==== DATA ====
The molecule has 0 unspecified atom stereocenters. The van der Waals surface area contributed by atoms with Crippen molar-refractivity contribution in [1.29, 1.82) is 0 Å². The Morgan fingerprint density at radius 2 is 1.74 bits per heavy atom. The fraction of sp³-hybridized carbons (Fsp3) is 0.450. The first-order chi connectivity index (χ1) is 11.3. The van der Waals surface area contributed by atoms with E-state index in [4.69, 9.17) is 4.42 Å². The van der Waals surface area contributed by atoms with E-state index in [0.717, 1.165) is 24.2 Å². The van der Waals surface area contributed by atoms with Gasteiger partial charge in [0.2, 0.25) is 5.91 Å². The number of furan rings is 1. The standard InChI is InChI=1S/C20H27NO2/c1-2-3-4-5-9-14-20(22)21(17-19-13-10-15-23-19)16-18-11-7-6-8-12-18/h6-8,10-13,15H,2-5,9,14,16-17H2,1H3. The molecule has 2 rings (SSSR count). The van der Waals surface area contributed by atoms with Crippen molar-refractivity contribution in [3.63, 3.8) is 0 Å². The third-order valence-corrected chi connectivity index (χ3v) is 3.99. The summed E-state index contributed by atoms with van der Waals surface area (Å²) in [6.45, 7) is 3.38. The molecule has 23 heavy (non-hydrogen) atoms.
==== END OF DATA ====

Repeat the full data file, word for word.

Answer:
The molecule has 0 unspecified atom stereocenters. The van der Waals surface area contributed by atoms with Crippen molar-refractivity contribution in [1.29, 1.82) is 0 Å². The Morgan fingerprint density at radius 2 is 1.74 bits per heavy atom. The fraction of sp³-hybridized carbons (Fsp3) is 0.450. The first-order chi connectivity index (χ1) is 11.3. The van der Waals surface area contributed by atoms with E-state index in [4.69, 9.17) is 4.42 Å². The van der Waals surface area contributed by atoms with E-state index in [0.717, 1.165) is 24.2 Å². The van der Waals surface area contributed by atoms with Gasteiger partial charge in [0.2, 0.25) is 5.91 Å². The number of furan rings is 1. The standard InChI is InChI=1S/C20H27NO2/c1-2-3-4-5-9-14-20(22)21(17-19-13-10-15-23-19)16-18-11-7-6-8-12-18/h6-8,10-13,15H,2-5,9,14,16-17H2,1H3. The molecule has 2 rings (SSSR count). The van der Waals surface area contributed by atoms with Crippen molar-refractivity contribution in [3.63, 3.8) is 0 Å². The third-order valence-corrected chi connectivity index (χ3v) is 3.99. The summed E-state index contributed by atoms with van der Waals surface area (Å²) in [6.45, 7) is 3.38. The molecule has 23 heavy (non-hydrogen) atoms.